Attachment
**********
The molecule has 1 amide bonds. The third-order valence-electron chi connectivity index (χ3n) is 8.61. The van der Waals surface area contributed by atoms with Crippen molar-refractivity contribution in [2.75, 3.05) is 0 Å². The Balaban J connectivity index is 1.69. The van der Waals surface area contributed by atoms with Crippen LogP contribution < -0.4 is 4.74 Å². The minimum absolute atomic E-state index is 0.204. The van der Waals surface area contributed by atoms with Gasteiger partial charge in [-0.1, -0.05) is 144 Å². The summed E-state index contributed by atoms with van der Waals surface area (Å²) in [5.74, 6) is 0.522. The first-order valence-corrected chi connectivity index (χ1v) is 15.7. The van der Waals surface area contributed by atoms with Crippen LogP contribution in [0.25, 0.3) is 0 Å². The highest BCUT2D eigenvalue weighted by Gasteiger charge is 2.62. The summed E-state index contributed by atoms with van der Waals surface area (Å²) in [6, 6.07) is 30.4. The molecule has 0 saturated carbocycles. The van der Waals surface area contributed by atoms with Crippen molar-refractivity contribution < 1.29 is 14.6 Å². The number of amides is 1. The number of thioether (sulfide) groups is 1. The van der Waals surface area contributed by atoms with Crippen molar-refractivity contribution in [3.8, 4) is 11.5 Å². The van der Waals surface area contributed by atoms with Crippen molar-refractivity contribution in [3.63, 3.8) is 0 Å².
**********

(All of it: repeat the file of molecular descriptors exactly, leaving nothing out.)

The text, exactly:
The molecule has 1 amide bonds. The third-order valence-electron chi connectivity index (χ3n) is 8.61. The van der Waals surface area contributed by atoms with Crippen molar-refractivity contribution in [2.75, 3.05) is 0 Å². The Balaban J connectivity index is 1.69. The van der Waals surface area contributed by atoms with Crippen LogP contribution < -0.4 is 4.74 Å². The minimum absolute atomic E-state index is 0.204. The van der Waals surface area contributed by atoms with Gasteiger partial charge in [-0.1, -0.05) is 144 Å². The summed E-state index contributed by atoms with van der Waals surface area (Å²) in [5.74, 6) is 0.522. The first-order valence-corrected chi connectivity index (χ1v) is 15.7. The van der Waals surface area contributed by atoms with Crippen LogP contribution in [0.25, 0.3) is 0 Å². The highest BCUT2D eigenvalue weighted by Gasteiger charge is 2.62. The summed E-state index contributed by atoms with van der Waals surface area (Å²) in [6, 6.07) is 30.4. The molecule has 0 saturated carbocycles. The van der Waals surface area contributed by atoms with Crippen molar-refractivity contribution < 1.29 is 14.6 Å². The number of amides is 1. The number of thioether (sulfide) groups is 1. The van der Waals surface area contributed by atoms with Crippen molar-refractivity contribution in [3.8, 4) is 11.5 Å². The van der Waals surface area contributed by atoms with Crippen molar-refractivity contribution in [3.63, 3.8) is 0 Å².